FOXBOROUGH, Mass. – The New England Revolution made Nicolas Firmino the fifth Homegrown signing in club history for one reason, and one reason only: the staff believes that the 17-year-old midfielder has what it takes to make an impact at the professional level.
That’s been the Revolution’s philosophy since day one with their Academy, which launched in 2008. They’ve been selective in their approach to Homegrown signings, only offering professional deals to those players they’re confident will eventually play significant minutes for the first team.
In short, they don’t take flyers on their Academy products.
“We don’t sign hundreds of players,” said Director of Youth Development Bryan Scales, now in his 10th year with the Revolution. “We sign players that we feel can make an impact on the first team. We feel that [Firmino] can make an impact on the first team, so we’re excited.”
It’s an approach that has landed the Revolution five Homegrown signings, a relatively modest figure and a fraction of the league-leading 23 Homegrown signings that FC Dallas have made. But while 15 of those Homegrown Players are no longer with FCD, all five of the Revs’ Academy signings remain with the club.
Diego Fagundez (2010) and Scott Caldwell (2012) have been two of the more successful Homegrown signings in MLS history, as the duo were the first Homegrown field players to break the 10,000-minutes-played barrier back in 2017. They’ve combined to make more than 400 appearances for the Revs.
Zach Herivaux (2015) broke into the Revs’ starting XI late this past season while simultaneously becoming a key contributor with the Haiti National Team, and 18-year-old Isaac Angking (2018) built off his first MLS minutes by playing a vital role with the U.S. U-20s at the Concacaf Championship earlier this month.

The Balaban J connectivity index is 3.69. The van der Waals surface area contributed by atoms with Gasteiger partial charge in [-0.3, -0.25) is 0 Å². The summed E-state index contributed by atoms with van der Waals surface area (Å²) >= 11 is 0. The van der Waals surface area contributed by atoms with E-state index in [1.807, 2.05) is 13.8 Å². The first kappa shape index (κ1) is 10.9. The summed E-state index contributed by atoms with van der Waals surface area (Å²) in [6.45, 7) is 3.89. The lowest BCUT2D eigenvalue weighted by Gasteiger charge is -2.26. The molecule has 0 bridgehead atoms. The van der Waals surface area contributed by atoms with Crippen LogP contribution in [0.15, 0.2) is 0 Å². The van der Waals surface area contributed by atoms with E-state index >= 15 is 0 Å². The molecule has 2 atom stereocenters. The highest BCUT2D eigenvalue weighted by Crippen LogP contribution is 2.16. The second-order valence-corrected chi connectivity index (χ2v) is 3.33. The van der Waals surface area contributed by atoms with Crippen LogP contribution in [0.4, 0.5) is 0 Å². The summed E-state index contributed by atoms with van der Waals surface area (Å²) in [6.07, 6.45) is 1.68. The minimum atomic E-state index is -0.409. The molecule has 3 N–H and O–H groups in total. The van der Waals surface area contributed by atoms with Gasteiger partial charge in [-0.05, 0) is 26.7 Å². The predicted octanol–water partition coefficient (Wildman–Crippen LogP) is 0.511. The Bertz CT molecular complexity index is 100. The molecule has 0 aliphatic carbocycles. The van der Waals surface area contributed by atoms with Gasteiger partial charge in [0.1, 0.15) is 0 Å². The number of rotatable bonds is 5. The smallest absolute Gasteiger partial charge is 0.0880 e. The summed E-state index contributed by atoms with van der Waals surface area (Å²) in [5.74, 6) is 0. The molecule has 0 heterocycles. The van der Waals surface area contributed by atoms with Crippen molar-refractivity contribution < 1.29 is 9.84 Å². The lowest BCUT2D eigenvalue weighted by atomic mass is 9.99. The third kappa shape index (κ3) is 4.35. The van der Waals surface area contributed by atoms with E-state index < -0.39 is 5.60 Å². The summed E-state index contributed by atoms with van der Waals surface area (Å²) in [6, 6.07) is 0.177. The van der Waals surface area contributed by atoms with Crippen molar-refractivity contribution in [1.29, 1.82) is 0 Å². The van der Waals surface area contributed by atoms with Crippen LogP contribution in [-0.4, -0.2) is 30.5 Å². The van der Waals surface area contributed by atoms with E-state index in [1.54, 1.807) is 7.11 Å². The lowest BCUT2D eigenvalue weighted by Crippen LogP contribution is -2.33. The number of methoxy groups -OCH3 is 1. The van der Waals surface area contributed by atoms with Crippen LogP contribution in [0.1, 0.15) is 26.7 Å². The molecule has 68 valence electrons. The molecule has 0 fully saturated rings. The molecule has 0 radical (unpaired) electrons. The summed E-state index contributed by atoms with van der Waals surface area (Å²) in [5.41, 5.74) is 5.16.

Firmino now joins that group after proving himself not only with the Academy, but also with the first team, having joined the Revolution’s preseason camp in Tucson, Arizona, this past February before training with the squad throughout the summer months.
While previous years saw one or two Academy players join the Revs’ first-team preseason camp in Arizona that number jumped to five for the 2018 season, including Firmino. That’s a product of the Academy’s growth, and that evolution may well lead to more Homegrown signings moving forward.
The hope, of course, is that the recent signings of Angking and Firmino are a signal of what’s on the horizon for the Revolution Academy, which after a decade of progress is now beginning to see the results of grooming young players into full-fledged professionals.
“We’re 10 years into this,” said Scales. “We’re planting a garden, and now we’re starting to see the fruits of that. It’s happened over the course of this decade that you have guys like Isaac and Firm and a number of other guys that are progressing to the point where you can see that they’re almost ready.
“We hope that over the next 10 years that there’ll be four, five, six, seven, eight more guys so that (head coach) Brad (Friedel) can use these guys to make an impact on the field on Saturday nights.”